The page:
There are many stories of medals being discovered in the most deplorable situations; some of the worst being discovered in dumpsters and curbside garbage cans. As the only one who had an interest in the military history of my family, I was bequeathed militaria from my relatives that included Purple Heart Medals (one of my uncles was wounded in action during both WWI and II). No one else cared. Now I am responsible to ensure that these items are cared for at the end of my life. If this bill passes and no one wants to inherit these items (and with the glut of nearly two million medals being in the same situation as mine), where will they end up?

What happens when Fike comes calling on the family having “recovered” a PHM from a collector only to find that doing so, causes grief with the people who wanted to rid themselves of the item(s) to begin with. What becomes of the medals then?  How does this proposed law deal with the collections of PHMs when the collectors pass away and have no future collectors to transfer the medals to? According to the National Purple Heart Hall of Honor, the current estimation is that there have been more than 1,800,000 Purple Heart Medals awarded since 1932. Of those, how many thousands reside within individual militaria collections and what is to become of them? What percentage of those are unwanted by the families?

One of the unintended consequences of the previously established laws (banning the sale of the Congressional Medal of Honor [CMOH]), countless American artifacts have left our shores and landed in the hands of foreign collectors undoubtedly to ever return to our shores. The law that prevents the sale (similar to the one proposed by Congressman Cook will force collectors (who are seeking to recoup all or part of their investment) to locate buyers outside of the United States.  Worse yet, some domestic CMOH collectors who have been in the possession of their medals predating the law (that prohibits the sale) have since been discovered by the federal authorities; their medals confiscated and subsequently destroyed by the FBI.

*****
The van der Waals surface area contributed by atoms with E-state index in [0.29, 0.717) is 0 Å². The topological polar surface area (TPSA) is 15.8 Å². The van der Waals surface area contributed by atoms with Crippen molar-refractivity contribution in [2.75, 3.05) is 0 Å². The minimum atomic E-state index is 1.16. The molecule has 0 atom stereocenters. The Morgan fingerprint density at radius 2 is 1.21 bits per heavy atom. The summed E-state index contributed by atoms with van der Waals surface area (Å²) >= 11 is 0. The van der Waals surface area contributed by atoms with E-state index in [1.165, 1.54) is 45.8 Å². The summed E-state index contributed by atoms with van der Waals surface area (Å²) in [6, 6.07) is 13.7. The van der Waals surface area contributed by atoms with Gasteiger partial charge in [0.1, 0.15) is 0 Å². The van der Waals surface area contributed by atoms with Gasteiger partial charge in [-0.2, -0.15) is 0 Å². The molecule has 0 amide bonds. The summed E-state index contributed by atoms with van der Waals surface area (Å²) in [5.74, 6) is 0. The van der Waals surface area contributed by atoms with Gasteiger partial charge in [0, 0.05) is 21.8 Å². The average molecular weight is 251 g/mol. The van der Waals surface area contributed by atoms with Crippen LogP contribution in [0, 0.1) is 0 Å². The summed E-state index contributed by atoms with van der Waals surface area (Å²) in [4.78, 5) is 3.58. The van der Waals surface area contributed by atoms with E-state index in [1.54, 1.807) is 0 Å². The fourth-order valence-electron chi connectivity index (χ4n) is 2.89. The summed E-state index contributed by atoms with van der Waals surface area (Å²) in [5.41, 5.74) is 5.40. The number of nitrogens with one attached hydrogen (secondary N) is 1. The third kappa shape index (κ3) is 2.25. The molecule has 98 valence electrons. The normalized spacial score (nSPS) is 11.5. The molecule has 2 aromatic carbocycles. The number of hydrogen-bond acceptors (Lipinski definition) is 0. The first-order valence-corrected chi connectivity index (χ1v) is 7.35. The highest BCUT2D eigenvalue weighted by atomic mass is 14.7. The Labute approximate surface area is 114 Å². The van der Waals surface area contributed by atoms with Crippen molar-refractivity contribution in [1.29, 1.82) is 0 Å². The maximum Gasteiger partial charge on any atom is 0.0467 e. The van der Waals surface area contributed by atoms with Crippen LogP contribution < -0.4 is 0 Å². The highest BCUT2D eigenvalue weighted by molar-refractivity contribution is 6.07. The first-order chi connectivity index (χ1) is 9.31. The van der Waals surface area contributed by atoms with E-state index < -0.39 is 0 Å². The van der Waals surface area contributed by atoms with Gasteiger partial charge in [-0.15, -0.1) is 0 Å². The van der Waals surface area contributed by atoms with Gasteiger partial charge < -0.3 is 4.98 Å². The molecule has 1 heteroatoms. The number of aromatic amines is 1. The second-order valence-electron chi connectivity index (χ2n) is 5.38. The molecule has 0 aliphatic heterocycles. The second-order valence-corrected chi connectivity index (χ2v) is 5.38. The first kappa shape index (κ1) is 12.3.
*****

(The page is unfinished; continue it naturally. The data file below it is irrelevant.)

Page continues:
Banning the sale does very little in reaching the stated goal – to facilitate the return of the Purple Heart Medals to veterans and families. It also creates a problem for law enforcement. With 1.8 million medals in existence, how do they discover transactions, track ownership of medals and what becomes of those recovered who have no surviving family with which to receive said “missing” medal?

Despite what Captain Fike stated about collectors, his actions contradict him in regards to how he truly considers militaria and medal collectors. His push to locate a legislator to take such short-sighted and drastic steps to ban the sale of these artifacts are a direct assault of collectors that will have long-term negative impact on his non-profit organization’s noble efforts. The bill will also include penalties for veterans and families who attempt to sell these medals; there are no exclusionary provisions nor exceptions. Congressman Cook and Captain Fike appear to be targeting (whom they deem to be) the victims in the Purple Heart trade along with the collectors.

My voice hardly matters and no one would bother to take note of what I have to say in regards to this issue. Nevertheless, I believe that this good-intentioned law is ill conceived and will ultimately make it more difficult to restore the medals to the families and veterans who want to see them returned.